13 September 2016
FOLLOWING WEEKS of controversy CYP Now reported that Foster Care Associates, the UK’s largest fostering agency, announced that it would no longer offer a “Golden Hello” to entice foster carers from other services to transfer, a move that was welcomed by other agencies and commentators on Twitter.
There has long been an undercurrent of mistrust between many fostering agencies and local authorities: the latter claim that they pay more for foster care provided by agencies and that in the cases of some commercially run agencies this goes into the pockets of shareholders or venture capitalists. Agencies have stories of how some of their carers are pressured into transferring to a local authority if they want to continue caring for a particular child. Recently Sir Martin Narey stoked the flames around foster care recruitment in his review of residential care, in which he recorded claims of “an increasing dislocation between the types of foster carer generally recruited and the needs of children needing to be fostered” (TWiF 12 July).
To get a scale of the recruitment challenge, the Fostering Network regularly publishes its recruitment targets. This is the number of extra foster carers it says are needed in the next 12 months to meet a potential shortfall resulting from carers retiring or simply not being in the right place or having the right resources to care for the children coming into care. There is an ongoing shortfall of carers for teenagers, sibling groups and children with disabilities. Unaccompanied asylum seekers are a newer group that the network has added to that list. Currently it says the shortfall is 9,070.
But James Cleary who recruits for Greater London Fostering warns that this figure and the message behind it can work against recruiting more carers. In the Huffington Post he says that statements about the shortfall of carers “implore you to consider the impact you could have on a young person’s life if you made room in your heart and home to become a foster carer”. Unfortunately reading the same statements year after year means they lose impact and make the situation seem “quite hopeless” rather than inspiring more potential carers to come forward.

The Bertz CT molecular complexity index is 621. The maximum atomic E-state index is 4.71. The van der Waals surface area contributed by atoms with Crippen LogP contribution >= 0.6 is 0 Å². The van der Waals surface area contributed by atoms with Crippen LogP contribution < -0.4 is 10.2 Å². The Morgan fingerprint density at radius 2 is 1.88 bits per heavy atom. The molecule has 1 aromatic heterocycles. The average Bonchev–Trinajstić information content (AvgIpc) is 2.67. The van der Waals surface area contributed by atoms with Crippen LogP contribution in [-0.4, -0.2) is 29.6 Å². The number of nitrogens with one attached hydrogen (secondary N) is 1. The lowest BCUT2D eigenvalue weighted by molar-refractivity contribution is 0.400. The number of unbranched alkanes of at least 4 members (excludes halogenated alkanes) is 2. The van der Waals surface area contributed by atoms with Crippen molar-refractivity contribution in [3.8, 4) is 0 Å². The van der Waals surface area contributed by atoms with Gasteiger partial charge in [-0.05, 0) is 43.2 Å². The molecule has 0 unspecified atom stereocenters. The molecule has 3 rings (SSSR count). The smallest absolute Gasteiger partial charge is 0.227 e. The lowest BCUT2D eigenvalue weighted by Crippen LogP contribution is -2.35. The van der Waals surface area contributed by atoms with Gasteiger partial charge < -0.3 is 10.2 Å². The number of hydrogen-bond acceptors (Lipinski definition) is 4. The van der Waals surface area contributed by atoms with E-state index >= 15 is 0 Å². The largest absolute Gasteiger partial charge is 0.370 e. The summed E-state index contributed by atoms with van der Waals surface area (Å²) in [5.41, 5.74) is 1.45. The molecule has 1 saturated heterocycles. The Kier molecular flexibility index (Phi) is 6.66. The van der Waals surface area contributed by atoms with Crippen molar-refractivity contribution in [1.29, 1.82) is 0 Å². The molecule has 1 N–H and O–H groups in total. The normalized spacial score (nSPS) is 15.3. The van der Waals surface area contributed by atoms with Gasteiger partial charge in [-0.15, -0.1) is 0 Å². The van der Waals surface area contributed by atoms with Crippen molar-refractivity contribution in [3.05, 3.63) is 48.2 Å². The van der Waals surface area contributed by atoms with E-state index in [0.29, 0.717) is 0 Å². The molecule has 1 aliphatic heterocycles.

By contrast the Social Care Institute for Excellence suggests that fostering agencies and services need to keep the profile of fostering “consistently high” with the most successful recruitment coming from the involvement of foster carers themselves – a point that most agencies have taken on board. The Fostering Network also regularly reviews the motivations and values of foster carers as does the Rees Centre. Interestingly a number of studies conclude that while money is not a motivator for people to start fostering the lack of it is one reason why people give it up.
But the national shortage of carers remains and is not helped by the continuing rise in the number of children coming into care – and the influx of unaccompanied minors, a vast number of whom continue to be cared for by Kent County Council.
AND FINALLY some wider food for thought about the future of fostering comes from the American Chronicle for Social Change which suggests that the shortage of foster families comes from a more fundamental change in the country’s social structures. The rise of the two income household and the loss of family networks as people move to urban areas mean there are fewer “parents” about it suggests. “The composition of the average family has undergone radical changes over the past two generations, and our foster care system has not,” it concludes.